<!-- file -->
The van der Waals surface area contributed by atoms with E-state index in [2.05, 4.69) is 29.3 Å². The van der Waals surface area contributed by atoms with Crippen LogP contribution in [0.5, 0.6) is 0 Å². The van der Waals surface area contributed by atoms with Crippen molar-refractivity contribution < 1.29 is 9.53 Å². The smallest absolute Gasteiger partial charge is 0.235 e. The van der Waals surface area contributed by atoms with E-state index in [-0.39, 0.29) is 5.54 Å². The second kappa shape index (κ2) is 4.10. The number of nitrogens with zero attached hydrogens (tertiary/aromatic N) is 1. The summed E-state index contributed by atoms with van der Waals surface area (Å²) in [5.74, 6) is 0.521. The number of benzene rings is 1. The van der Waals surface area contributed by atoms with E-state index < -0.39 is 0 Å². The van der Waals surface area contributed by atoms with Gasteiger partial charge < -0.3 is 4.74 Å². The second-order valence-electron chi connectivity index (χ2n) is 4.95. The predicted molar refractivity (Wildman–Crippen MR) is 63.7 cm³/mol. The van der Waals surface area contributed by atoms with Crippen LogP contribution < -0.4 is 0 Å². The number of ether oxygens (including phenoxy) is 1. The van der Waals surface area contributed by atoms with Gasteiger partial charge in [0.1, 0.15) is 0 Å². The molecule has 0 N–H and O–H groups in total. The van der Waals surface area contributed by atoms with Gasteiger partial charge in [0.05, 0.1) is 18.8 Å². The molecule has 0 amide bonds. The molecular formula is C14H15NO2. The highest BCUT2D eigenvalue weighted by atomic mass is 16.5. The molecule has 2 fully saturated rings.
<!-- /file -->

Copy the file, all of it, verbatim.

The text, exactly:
The van der Waals surface area contributed by atoms with E-state index in [2.05, 4.69) is 29.3 Å². The van der Waals surface area contributed by atoms with Crippen LogP contribution in [0.5, 0.6) is 0 Å². The van der Waals surface area contributed by atoms with Crippen molar-refractivity contribution < 1.29 is 9.53 Å². The smallest absolute Gasteiger partial charge is 0.235 e. The van der Waals surface area contributed by atoms with E-state index in [-0.39, 0.29) is 5.54 Å². The second kappa shape index (κ2) is 4.10. The number of nitrogens with zero attached hydrogens (tertiary/aromatic N) is 1. The summed E-state index contributed by atoms with van der Waals surface area (Å²) in [5.74, 6) is 0.521. The number of benzene rings is 1. The van der Waals surface area contributed by atoms with E-state index < -0.39 is 0 Å². The van der Waals surface area contributed by atoms with Gasteiger partial charge < -0.3 is 4.74 Å². The second-order valence-electron chi connectivity index (χ2n) is 4.95. The predicted molar refractivity (Wildman–Crippen MR) is 63.7 cm³/mol. The van der Waals surface area contributed by atoms with Crippen LogP contribution < -0.4 is 0 Å². The number of ether oxygens (including phenoxy) is 1. The van der Waals surface area contributed by atoms with Gasteiger partial charge in [0.1, 0.15) is 0 Å². The molecule has 0 N–H and O–H groups in total. The van der Waals surface area contributed by atoms with Gasteiger partial charge in [0.05, 0.1) is 18.8 Å². The molecule has 0 amide bonds. The molecular formula is C14H15NO2. The highest BCUT2D eigenvalue weighted by atomic mass is 16.5. The molecule has 2 fully saturated rings.